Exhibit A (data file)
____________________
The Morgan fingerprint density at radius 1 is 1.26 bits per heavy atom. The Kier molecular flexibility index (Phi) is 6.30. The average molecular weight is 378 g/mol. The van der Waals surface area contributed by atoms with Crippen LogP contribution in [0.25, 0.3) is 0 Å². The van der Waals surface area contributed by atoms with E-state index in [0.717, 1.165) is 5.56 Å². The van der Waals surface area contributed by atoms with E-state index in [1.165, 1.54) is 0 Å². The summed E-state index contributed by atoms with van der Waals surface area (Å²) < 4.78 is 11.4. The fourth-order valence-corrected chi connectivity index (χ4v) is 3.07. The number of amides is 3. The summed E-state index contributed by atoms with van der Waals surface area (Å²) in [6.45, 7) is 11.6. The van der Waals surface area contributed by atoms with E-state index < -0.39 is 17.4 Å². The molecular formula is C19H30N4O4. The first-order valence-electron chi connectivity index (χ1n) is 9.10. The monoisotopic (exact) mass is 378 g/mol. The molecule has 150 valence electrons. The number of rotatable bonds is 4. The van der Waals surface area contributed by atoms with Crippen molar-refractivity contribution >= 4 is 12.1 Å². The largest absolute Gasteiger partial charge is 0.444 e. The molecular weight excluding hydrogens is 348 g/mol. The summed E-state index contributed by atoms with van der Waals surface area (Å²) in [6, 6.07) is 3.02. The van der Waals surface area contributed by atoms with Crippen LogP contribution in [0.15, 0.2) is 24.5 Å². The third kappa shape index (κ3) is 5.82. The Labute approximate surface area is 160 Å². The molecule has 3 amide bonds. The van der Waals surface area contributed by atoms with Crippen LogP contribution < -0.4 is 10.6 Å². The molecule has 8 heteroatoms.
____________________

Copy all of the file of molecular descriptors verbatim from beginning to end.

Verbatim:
The Morgan fingerprint density at radius 1 is 1.26 bits per heavy atom. The Kier molecular flexibility index (Phi) is 6.30. The average molecular weight is 378 g/mol. The van der Waals surface area contributed by atoms with Crippen LogP contribution in [0.25, 0.3) is 0 Å². The van der Waals surface area contributed by atoms with E-state index in [0.717, 1.165) is 5.56 Å². The van der Waals surface area contributed by atoms with E-state index in [1.165, 1.54) is 0 Å². The summed E-state index contributed by atoms with van der Waals surface area (Å²) < 4.78 is 11.4. The fourth-order valence-corrected chi connectivity index (χ4v) is 3.07. The number of amides is 3. The summed E-state index contributed by atoms with van der Waals surface area (Å²) in [6.45, 7) is 11.6. The van der Waals surface area contributed by atoms with E-state index < -0.39 is 17.4 Å². The molecular formula is C19H30N4O4. The first-order valence-electron chi connectivity index (χ1n) is 9.10. The monoisotopic (exact) mass is 378 g/mol. The molecule has 150 valence electrons. The number of rotatable bonds is 4. The van der Waals surface area contributed by atoms with Crippen molar-refractivity contribution >= 4 is 12.1 Å². The largest absolute Gasteiger partial charge is 0.444 e. The molecular weight excluding hydrogens is 348 g/mol. The summed E-state index contributed by atoms with van der Waals surface area (Å²) in [6, 6.07) is 3.02. The van der Waals surface area contributed by atoms with Crippen LogP contribution in [0.15, 0.2) is 24.5 Å². The third kappa shape index (κ3) is 5.82. The Labute approximate surface area is 160 Å². The molecule has 3 amide bonds. The van der Waals surface area contributed by atoms with Crippen LogP contribution < -0.4 is 10.6 Å². The molecule has 8 heteroatoms.